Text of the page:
Late last month, Nintendo launched a crowdfunding parody for it’s upcoming Wii U game “Game & Wario.” For those of you who aren’t familiar with Wario, he’s basically an evil doppelgänger to Nintendo’s emblematic hero plumber, Mario. While the campaign does eschew typical crowdfunding norms and the kind of tact you’d expect from a nonprofit, there are some interesting lessons that all fundraisers can glean from “Crowdfarter:”
It Doesn’t Always Have To Be About Dollars
Instead of donating dollars, backers simply share the page via their social media accounts. The campaign became “fully funded” once it’s goal of shares had been met, unlocking an exclusive trailer for the game. Nintendo’s goal here was exposure and virality, not money. Imagine the freedom and fun you can have when your goal is awareness, and not a donation! Backers were also given unique gifts that further encourage grassroots promotion, such as desktop wallpapers, ring tones and digital badges.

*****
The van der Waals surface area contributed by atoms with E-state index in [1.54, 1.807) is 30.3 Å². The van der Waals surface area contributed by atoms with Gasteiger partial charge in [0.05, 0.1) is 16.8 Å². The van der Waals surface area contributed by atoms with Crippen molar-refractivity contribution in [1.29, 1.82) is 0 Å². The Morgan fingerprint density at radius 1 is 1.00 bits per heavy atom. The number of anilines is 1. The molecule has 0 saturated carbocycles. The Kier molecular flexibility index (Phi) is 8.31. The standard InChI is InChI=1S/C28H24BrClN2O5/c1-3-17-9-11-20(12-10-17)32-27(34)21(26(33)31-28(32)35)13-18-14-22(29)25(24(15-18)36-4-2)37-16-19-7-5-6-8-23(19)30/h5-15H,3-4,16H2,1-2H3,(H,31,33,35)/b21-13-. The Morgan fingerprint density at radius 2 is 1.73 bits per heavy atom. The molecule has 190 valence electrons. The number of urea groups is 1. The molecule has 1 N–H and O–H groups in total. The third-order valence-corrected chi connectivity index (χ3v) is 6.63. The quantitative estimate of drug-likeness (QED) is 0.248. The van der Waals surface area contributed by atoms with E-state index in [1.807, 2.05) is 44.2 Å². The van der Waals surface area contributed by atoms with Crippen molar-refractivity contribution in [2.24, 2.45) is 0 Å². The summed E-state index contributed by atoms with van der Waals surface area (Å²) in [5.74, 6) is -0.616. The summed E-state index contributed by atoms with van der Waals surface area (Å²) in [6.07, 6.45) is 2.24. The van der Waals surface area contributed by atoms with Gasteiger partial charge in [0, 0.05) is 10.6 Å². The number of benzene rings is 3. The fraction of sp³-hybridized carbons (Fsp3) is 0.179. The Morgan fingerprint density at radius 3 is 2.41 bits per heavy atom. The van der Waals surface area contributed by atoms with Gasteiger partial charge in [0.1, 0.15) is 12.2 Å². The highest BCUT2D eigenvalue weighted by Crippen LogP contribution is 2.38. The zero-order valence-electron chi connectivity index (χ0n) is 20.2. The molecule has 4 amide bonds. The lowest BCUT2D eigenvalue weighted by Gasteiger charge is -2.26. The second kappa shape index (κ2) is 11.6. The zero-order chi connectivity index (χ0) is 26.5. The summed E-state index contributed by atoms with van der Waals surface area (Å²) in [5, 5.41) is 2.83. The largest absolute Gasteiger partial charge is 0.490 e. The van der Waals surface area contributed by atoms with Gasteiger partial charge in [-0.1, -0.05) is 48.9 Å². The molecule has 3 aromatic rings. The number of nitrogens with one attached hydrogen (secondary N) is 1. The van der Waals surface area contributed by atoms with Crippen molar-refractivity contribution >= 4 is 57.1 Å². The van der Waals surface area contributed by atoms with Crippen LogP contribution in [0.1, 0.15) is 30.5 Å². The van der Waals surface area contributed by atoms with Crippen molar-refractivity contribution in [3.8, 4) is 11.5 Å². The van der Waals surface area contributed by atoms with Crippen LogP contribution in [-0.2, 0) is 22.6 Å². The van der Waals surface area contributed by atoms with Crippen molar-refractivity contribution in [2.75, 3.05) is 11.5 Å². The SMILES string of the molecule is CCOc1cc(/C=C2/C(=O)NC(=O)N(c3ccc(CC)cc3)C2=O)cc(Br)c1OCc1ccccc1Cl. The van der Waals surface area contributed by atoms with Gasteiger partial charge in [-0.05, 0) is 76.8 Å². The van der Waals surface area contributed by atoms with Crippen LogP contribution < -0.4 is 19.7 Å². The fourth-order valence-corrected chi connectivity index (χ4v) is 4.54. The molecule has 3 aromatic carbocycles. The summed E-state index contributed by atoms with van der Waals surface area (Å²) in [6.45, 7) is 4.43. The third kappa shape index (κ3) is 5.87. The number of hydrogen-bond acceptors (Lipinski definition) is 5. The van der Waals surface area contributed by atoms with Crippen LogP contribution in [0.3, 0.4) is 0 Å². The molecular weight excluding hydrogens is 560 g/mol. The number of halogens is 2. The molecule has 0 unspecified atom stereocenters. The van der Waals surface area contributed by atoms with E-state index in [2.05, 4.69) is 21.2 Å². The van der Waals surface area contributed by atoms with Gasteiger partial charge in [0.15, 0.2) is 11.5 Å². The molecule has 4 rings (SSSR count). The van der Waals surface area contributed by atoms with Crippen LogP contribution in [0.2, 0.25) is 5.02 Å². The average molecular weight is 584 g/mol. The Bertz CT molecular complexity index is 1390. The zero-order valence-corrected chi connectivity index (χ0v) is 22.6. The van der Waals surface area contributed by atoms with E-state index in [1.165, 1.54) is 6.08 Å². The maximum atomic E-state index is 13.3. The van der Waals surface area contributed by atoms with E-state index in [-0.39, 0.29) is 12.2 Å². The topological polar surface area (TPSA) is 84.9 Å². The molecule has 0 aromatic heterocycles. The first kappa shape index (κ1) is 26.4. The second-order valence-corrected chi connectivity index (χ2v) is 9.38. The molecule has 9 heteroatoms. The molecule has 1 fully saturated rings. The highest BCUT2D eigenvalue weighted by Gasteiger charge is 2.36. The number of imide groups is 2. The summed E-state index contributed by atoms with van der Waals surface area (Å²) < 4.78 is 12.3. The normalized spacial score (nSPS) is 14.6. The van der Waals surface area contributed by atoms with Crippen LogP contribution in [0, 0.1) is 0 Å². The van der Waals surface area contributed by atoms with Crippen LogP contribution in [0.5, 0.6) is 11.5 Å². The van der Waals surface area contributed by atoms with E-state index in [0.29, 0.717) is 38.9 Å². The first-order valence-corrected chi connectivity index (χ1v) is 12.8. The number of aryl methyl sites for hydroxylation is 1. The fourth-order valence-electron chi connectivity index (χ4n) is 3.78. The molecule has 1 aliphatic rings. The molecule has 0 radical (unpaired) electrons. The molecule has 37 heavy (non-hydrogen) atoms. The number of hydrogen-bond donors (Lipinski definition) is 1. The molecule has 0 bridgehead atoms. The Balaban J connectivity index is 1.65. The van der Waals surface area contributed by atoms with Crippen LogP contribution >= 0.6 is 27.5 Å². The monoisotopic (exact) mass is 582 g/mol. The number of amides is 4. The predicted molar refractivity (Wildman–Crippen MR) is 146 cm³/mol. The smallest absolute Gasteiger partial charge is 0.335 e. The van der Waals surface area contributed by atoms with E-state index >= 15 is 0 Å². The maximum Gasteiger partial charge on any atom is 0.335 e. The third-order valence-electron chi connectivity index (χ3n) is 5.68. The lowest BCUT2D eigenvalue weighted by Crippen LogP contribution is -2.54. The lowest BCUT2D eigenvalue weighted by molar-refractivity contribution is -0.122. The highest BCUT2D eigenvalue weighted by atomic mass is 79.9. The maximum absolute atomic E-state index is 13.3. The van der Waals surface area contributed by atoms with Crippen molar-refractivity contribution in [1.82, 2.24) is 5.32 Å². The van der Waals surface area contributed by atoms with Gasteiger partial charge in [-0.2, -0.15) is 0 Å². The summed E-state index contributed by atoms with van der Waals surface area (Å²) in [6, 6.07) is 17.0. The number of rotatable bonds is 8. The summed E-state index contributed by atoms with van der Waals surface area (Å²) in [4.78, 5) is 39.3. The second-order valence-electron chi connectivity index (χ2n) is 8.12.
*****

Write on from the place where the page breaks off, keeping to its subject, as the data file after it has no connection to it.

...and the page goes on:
Speak To Your Audience
While this particular parody is somewhat crude, it does speak to the unique demographic who would be interested in this video game. It’s clear that Nintendo understands its audience. The campaign also adheres to established brand standards. Wario has long been a lowbrow and boorish character, so it’s fitting that the overall look and feel of the content mirrors that persona. Don’t be afraid to let a little personality shine through, especially when promoting a very specific goal or campaign. There’s a reason Nintendo didn’t put this on a generic, Nintendo-branded landing page and hope to captivate an audience. Get specific, get unique, create something that will stand out to the audience you’re trying to reach.
It’s not an accident that the top-most piece of content on the page is a video. Online video is an incredibly powerful storytelling tool. If you can’t make a personal appeal, it’s unlikely that your campaign will gain traction. Make the investment in video, even if it’s just a simple web-cam or iPhone clip.
There are thousands of crowdfunding campaigns out there, all vying for attention from prospective donors. How will you make yours stand out?